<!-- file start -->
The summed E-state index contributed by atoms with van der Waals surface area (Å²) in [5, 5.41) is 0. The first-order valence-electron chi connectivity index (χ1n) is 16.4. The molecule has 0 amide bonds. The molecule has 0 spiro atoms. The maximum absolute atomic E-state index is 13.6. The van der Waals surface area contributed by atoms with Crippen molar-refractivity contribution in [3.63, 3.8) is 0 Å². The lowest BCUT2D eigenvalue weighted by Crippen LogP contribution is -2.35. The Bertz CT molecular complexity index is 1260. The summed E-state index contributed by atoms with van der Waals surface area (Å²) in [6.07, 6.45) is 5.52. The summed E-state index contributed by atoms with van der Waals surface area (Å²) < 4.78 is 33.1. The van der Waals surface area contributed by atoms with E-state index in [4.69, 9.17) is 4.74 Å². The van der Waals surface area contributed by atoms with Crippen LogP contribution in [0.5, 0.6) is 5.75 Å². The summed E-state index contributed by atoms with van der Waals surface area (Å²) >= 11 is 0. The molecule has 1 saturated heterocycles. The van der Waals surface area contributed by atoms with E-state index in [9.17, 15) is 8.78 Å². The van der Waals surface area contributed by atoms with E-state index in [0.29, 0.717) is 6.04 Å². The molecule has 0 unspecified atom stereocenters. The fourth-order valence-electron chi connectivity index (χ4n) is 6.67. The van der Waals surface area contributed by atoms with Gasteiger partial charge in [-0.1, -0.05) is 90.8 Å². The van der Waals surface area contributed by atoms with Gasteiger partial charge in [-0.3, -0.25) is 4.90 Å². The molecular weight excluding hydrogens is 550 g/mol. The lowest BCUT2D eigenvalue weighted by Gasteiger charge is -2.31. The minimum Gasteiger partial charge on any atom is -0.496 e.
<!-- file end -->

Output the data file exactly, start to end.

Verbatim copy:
The summed E-state index contributed by atoms with van der Waals surface area (Å²) in [5, 5.41) is 0. The first-order valence-electron chi connectivity index (χ1n) is 16.4. The molecule has 0 amide bonds. The molecule has 0 spiro atoms. The maximum absolute atomic E-state index is 13.6. The van der Waals surface area contributed by atoms with Crippen molar-refractivity contribution in [3.63, 3.8) is 0 Å². The lowest BCUT2D eigenvalue weighted by Crippen LogP contribution is -2.35. The Bertz CT molecular complexity index is 1260. The summed E-state index contributed by atoms with van der Waals surface area (Å²) in [6.07, 6.45) is 5.52. The summed E-state index contributed by atoms with van der Waals surface area (Å²) < 4.78 is 33.1. The van der Waals surface area contributed by atoms with E-state index in [4.69, 9.17) is 4.74 Å². The van der Waals surface area contributed by atoms with Crippen LogP contribution in [0.5, 0.6) is 5.75 Å². The summed E-state index contributed by atoms with van der Waals surface area (Å²) >= 11 is 0. The molecule has 1 saturated heterocycles. The van der Waals surface area contributed by atoms with E-state index in [9.17, 15) is 8.78 Å². The van der Waals surface area contributed by atoms with E-state index in [0.29, 0.717) is 6.04 Å². The molecule has 0 unspecified atom stereocenters. The fourth-order valence-electron chi connectivity index (χ4n) is 6.67. The van der Waals surface area contributed by atoms with Gasteiger partial charge in [-0.1, -0.05) is 90.8 Å². The van der Waals surface area contributed by atoms with Gasteiger partial charge in [-0.3, -0.25) is 4.90 Å². The molecular weight excluding hydrogens is 550 g/mol. The lowest BCUT2D eigenvalue weighted by Gasteiger charge is -2.31. The minimum Gasteiger partial charge on any atom is -0.496 e.